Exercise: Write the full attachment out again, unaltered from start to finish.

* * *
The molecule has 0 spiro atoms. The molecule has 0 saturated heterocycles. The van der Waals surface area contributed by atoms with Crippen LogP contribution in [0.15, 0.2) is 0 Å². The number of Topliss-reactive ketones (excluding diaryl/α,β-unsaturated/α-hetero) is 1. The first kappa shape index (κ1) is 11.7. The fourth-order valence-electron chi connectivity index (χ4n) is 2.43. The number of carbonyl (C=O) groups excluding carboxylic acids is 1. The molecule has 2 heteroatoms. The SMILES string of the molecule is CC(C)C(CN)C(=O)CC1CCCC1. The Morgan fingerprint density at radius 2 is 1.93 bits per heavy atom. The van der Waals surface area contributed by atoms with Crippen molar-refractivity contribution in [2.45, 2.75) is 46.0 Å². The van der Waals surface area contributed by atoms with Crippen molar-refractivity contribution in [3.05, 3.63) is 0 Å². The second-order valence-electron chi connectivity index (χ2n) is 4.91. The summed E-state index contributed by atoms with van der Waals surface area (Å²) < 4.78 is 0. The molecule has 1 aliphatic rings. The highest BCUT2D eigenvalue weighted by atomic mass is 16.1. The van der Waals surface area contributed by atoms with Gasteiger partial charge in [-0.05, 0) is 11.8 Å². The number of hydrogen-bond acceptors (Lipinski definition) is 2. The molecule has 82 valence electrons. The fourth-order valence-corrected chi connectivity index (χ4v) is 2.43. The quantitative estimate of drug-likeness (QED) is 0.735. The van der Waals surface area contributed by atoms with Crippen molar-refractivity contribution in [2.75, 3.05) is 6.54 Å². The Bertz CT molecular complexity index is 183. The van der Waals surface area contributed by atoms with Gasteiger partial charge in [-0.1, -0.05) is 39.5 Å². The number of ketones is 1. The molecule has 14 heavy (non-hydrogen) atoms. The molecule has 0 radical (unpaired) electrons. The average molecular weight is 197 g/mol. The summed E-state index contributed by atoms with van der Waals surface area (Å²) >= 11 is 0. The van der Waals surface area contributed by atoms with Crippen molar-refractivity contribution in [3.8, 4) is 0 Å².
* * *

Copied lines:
The molecule has 0 spiro atoms. The molecule has 0 saturated heterocycles. The van der Waals surface area contributed by atoms with Crippen LogP contribution in [0.15, 0.2) is 0 Å². The number of Topliss-reactive ketones (excluding diaryl/α,β-unsaturated/α-hetero) is 1. The first kappa shape index (κ1) is 11.7. The fourth-order valence-electron chi connectivity index (χ4n) is 2.43. The number of carbonyl (C=O) groups excluding carboxylic acids is 1. The molecule has 2 heteroatoms. The SMILES string of the molecule is CC(C)C(CN)C(=O)CC1CCCC1. The Morgan fingerprint density at radius 2 is 1.93 bits per heavy atom. The van der Waals surface area contributed by atoms with Crippen molar-refractivity contribution in [2.45, 2.75) is 46.0 Å². The van der Waals surface area contributed by atoms with Crippen molar-refractivity contribution in [3.05, 3.63) is 0 Å². The second-order valence-electron chi connectivity index (χ2n) is 4.91. The summed E-state index contributed by atoms with van der Waals surface area (Å²) < 4.78 is 0. The molecule has 1 aliphatic rings. The highest BCUT2D eigenvalue weighted by atomic mass is 16.1. The van der Waals surface area contributed by atoms with Gasteiger partial charge in [-0.05, 0) is 11.8 Å². The number of hydrogen-bond acceptors (Lipinski definition) is 2. The molecule has 82 valence electrons. The fourth-order valence-corrected chi connectivity index (χ4v) is 2.43. The quantitative estimate of drug-likeness (QED) is 0.735. The van der Waals surface area contributed by atoms with Crippen molar-refractivity contribution in [2.75, 3.05) is 6.54 Å². The Bertz CT molecular complexity index is 183. The van der Waals surface area contributed by atoms with Gasteiger partial charge in [-0.1, -0.05) is 39.5 Å². The number of ketones is 1. The molecule has 14 heavy (non-hydrogen) atoms. The molecule has 0 radical (unpaired) electrons. The average molecular weight is 197 g/mol. The summed E-state index contributed by atoms with van der Waals surface area (Å²) >= 11 is 0. The van der Waals surface area contributed by atoms with Crippen molar-refractivity contribution in [3.8, 4) is 0 Å².